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What Torque Is Required to Mount Rotary Pressure Joints? - The Most Frequent of All FAQs

My name is Rick Lull and I am a Senior Applications Engineer at Kadant Johnson. I have a degree in Paper Process Engineering and have worked as a Kadant Johnson applications engineer for 20 years. My role is to recommend product solutions based on the application. I am also here to answer the technical questions that others cannot. In all of this, the most common question I receive is “How much torque is required to mount rotary pressure joints?” The answer is simple but first let me give you some background.

Rotary pressure joints, those joints that increase sealing force with increased pressure, are commonly attached to the journals of rotating equipment using a quick connect “Q” nipple flange. This allows the rotary joint to be removed quickly from the journal and the internal components of the rotary joint to be serviced. When customers ask, “How much torque is required to mount rotary pressure joints?” they are specifically enquiring about the torque specification to tighten the flange nuts attaching the “Q” nipple flange to the journal flange. The first part of my answer is that there is no torque specification.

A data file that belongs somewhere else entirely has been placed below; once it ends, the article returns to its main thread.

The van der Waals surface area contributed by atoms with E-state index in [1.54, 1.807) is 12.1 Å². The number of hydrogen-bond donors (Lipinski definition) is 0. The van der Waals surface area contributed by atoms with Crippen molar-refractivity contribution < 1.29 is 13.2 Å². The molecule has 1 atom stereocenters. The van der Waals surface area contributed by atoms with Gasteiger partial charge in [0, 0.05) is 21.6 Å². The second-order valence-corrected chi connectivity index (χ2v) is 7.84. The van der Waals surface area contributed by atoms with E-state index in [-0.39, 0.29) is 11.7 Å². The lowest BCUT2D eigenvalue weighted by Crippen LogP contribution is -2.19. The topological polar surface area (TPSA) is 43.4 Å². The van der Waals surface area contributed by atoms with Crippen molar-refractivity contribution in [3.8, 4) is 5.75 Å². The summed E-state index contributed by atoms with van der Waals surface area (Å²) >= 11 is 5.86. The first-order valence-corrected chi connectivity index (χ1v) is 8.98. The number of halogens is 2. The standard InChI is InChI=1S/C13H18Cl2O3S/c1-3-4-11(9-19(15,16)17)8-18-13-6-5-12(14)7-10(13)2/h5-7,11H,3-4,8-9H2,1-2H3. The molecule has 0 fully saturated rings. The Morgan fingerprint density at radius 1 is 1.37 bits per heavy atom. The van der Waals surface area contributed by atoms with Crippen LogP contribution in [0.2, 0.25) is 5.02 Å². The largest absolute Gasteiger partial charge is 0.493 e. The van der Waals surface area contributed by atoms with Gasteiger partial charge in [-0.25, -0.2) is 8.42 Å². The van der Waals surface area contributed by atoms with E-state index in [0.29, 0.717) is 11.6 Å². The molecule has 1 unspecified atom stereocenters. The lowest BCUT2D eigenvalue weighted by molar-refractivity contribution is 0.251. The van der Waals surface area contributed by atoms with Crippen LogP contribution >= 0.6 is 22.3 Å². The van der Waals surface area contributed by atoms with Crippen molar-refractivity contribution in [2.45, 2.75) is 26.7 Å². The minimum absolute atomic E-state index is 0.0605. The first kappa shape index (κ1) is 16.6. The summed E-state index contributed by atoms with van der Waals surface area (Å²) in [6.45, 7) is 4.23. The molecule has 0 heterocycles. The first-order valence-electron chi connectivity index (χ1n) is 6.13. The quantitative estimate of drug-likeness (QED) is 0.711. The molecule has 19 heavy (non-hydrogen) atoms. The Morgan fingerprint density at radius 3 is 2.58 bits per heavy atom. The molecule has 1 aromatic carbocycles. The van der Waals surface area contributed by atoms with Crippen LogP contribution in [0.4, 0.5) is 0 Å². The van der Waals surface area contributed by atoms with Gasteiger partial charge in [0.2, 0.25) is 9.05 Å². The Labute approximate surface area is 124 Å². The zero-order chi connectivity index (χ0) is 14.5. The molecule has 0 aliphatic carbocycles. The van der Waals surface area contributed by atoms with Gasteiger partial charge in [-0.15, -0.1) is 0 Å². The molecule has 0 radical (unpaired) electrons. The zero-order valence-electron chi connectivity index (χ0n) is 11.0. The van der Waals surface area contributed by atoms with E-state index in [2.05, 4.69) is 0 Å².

There is no torque specification because nipple and journal flange bolt patterns vary greatly, which have a huge impact on torque requirements. Also, the “Q” nipple flange can be made of cast iron, steel, a casting, or a piece of bar stock. These different materials impact the bending of the flange and hence the torque required.

what torque required flanges diagram

The second part of my answer on “How much torque is required to mount rotary pressure joints?” is to measure the separation between the “Q” nipple flange and the journal flange. The flange nuts should be tightened until there is a 1/8” to 3/16” gap (3 to 5 mm) between the flanges. The gap should be uniform around the entire circumference of the flanges. The proper spacing ensures the split wedges and the copper gasket are properly loaded to seal the nipple to the journal and a uniform gap ensures the rotary joint is properly aligned.

  • Written by:
    Rick Lull

    Rick Lull

    Senior Applications Engineer, Kadant Johnson

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